It’s hard to imagine this is the same ground I visited over a decade ago to watch an England v France rugby match but it is. Back then there was no roof and the atmosphere drifted into the night sky, carried away on the Mistral. Millions were spent upgrading the stadium making it fit for the 2016 European Championships. The result is a stunning arena with curves that make Marilyn Monroe slimmer of the month. Obviously what happened in the game between England and Russia is not how a visit should be remembered but still.
The Best Games of 2016
Goals win games and whilst we’ve all seen “entertaining” scoreless draws, unless a match has some life then it’s just going to fade into the memory bank along with all those other 2/5 rated games. We saw some absolute shockers in 2016, some perhaps that may appear on other fans top games of the year (Faversham Town 5 Lewes 0 anyone?) but the games below are those that as a neutral had that ‘X’ factor…and goals plus a red card or two…oh, and a pie. Who doesn’t love a pie at football?
AFC Guiseley 4 Torquay United 3
What could be better than a last day of the season “must-win” home game? One where attentions will also be focused on events elsewhere that could ultimately make the score irrelevant. Add in a season-best crowd, a good natured pitch invasion and the seven goals and this was the best game ever. The home side needed to win and hope that Halifax didn’t in their home game against Macclesfield Town. After racing to a 3-0 lead the home nerves were put on edge when Halifax scored. It got even worse in the second half when Torquay, with nothing left to play for suddenly pulled it back to 3-2. Then Macclesfield scored and to make the situation even better Gisele scored a fourth. Torquay made it 4-3 ensuring the final few minutes were very nervous but with the full time whistle blown at The New Shay, the fans invaded the pitch to celebrate ultimate safety.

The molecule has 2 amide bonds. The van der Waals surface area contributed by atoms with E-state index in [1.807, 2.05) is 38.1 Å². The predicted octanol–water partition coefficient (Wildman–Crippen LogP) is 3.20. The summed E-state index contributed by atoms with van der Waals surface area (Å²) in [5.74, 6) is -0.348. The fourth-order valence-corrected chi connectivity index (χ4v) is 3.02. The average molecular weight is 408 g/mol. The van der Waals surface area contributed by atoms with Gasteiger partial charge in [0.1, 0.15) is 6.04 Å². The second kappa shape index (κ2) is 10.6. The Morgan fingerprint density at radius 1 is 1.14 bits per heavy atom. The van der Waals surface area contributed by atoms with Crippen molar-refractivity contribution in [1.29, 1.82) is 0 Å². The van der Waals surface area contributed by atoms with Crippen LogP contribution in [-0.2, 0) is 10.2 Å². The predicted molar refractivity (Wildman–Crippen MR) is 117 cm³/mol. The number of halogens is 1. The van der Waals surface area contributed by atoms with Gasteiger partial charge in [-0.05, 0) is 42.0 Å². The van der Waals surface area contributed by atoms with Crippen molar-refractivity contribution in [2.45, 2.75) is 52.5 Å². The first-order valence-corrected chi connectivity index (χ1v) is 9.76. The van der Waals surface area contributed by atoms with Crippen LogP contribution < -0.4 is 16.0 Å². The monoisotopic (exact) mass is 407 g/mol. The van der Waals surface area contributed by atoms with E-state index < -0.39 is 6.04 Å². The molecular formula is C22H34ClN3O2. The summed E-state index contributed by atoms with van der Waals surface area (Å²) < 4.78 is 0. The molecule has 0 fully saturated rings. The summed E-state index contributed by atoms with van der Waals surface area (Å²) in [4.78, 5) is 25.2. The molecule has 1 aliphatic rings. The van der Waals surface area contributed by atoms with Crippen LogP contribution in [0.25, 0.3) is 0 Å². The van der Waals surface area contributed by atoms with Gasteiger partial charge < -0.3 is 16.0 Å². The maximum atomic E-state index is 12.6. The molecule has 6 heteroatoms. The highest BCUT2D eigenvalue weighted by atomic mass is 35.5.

Northern Ireland 4 San Marino 0
The opening of the redeveloped Windsor Park was a night of celebration with Northern Ireland’s finest sons and daughters paraded before a sell-out crowd on a chilly night in October. Unlike a Audley Harrison fight, their opponents hadn’t been chosen at random to ensure that the night of celebration would result in a win. San Marino’s hopeless cause wasn’t helped by the dismissal early in the second half of Mirko Palazzi but even still Northern Ireland peppered the visitors goal with 35 shots over the ninety minutes yet somehow only scored four. A superb atmosphere accompanied the one way traffic and there was even time post match for a beer or two in the city centre. Marvellous.
Athletic Bilbao 5 KRC Genk 3
It’s not often that you see one player dominate one game to so much of an extent as Bilbao’s Aritz Aduriz did in this Europa League tie back in November at the San Mamés but anyone who scores five goals in a game deserved all the respect of world football. Granted he scored a hatrick of penalties given by Martin Atkinson but he could have five or six more goals from open play. The game ebbed and flowed, with both teams committed to trying to win the game. Add in a few yellow cards and a decent atmosphere in an outstanding stadium and it is up there with one of the best games I’ve seen in recent years.
Here’s to 2017….